The first people I see are a couple of police officers looking intently at the scene that was unfolding in front of them. I give them a brief nod and headed into the resus bay.

The scene that greets me is bad. Very bad.

A young man lies on the casualty trolley screaming unintelligibly. He’s trying to trash around and two paramedics are trying their best to prevent him from hurling himself onto the ground. The bloody footprints of the hospital staff have created a perverse mosaic on the floor of the resus room as they desperately try and get control of the situation. A nurse has the man’s left arm locked in his vice-like grip in an attempt to keep it still as the surgeon is trying to shove a cannula into the man’s vein. I glance at the portable obs machine next to the trolley. It’s impassive display reads:

HR: -?-
BP: -?-
O2 Sats: 84%

Like I say, this is very bad.

Ken, the A&E charge nurse is trying to give this man some oxygen, but he screams again and thrashes his head from side to side.

“Are you the anaesthetist?” Ken, asks me.

“Yes, I am” I reply as I scan the bay for a pair of gloves to put on. The only box of gloves I can see contain small gloves, this has been a recurring annoyance throughout my medical career so far. I squeeze my goal-keeper hands into the gloves, quickly connect together an anaesthetic breathing circuit and turn on the oxygen. Ken stands aside as I plant my oxygen mask onto the patients face.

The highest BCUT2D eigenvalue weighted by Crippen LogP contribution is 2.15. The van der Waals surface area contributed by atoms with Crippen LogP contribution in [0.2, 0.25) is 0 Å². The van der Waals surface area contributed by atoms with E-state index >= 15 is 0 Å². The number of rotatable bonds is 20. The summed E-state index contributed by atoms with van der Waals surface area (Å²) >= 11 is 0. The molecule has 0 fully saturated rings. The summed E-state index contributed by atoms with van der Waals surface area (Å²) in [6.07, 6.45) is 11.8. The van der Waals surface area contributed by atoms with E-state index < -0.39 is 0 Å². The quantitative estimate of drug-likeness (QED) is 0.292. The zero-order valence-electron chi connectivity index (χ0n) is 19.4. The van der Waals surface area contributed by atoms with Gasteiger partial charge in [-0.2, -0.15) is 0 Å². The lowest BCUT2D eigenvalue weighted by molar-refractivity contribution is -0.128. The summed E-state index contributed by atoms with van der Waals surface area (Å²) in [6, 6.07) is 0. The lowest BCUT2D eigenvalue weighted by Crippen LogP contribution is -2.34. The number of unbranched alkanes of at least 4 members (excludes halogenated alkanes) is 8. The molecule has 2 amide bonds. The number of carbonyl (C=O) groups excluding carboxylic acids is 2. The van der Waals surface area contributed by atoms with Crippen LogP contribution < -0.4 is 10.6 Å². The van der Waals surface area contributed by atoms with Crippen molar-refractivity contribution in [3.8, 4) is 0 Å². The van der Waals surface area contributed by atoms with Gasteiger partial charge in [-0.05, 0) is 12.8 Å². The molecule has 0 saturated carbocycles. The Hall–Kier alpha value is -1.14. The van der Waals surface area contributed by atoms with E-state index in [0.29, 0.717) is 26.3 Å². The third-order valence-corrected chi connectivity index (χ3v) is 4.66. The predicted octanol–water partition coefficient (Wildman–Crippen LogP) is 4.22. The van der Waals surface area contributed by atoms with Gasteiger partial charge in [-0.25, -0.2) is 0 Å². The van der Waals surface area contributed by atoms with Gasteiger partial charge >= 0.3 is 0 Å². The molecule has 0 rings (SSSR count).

The patient looks horrific. His face is massively swollen to the extent that he cannot open his eyes and I cannot open them for him. The whole of his head is completely covered in blood, he is bleeding from his scalp, his cheek, his nose and appears to be bleeding from somewhere inside his mouth. My fingers keep slipping off his face as I try to hold the mask on to enable him to breath the vital oxygen.

Paradoxically, in the few moments that I’ve been there, I’ve been reassured by the situation. It’s probably not as bad as it looks. The mere fact that he is able to scream and fight means that he is not at the end of the road yet so, while things are undoubtedly very bad, they’re not yet critical. The surgeon has secured IV access and has moved on to examine the man’s torso.

“Can I have some suction?” I say and Ken passes me the Yankeur sucker which I put into this poor guys’ mouth. I suck blood, clots and saliva away from the back of his throat, which enables him to scream even louder.
"What's happened to this guy?" I ask. One of the paramedics starts to tell me the story, but to be honest I'm not taking it in at all. The patient is trying to sit up again and I lose my grip of my oxygen mask, which tumbles onto the floor.

“AAAAAAAARRRRRRGGGGGGGGGHHHHH!!!!!!!” he screams, but I notice that his scream gurgles towards the end as blood re-accumulates in his throat.

“This is fucked,” I state. “He’s got loads of blood in his mouth, he’s not spitting, he’s not swallowing, he’s probably going to aspirate if we leave him like this for much longer – I’m going to intubate this guy.” No one disagrees with me, and I quickly try to formulate a plan of how I’m going to intubate this man without killing him.

“Ken, are you OK to hold the oxygen mask while I draw up some drugs?” He nods to the affirmative and I hand him the mask, peel of my blood-soaked gloves and go to the drugs cupboard. It’s locked.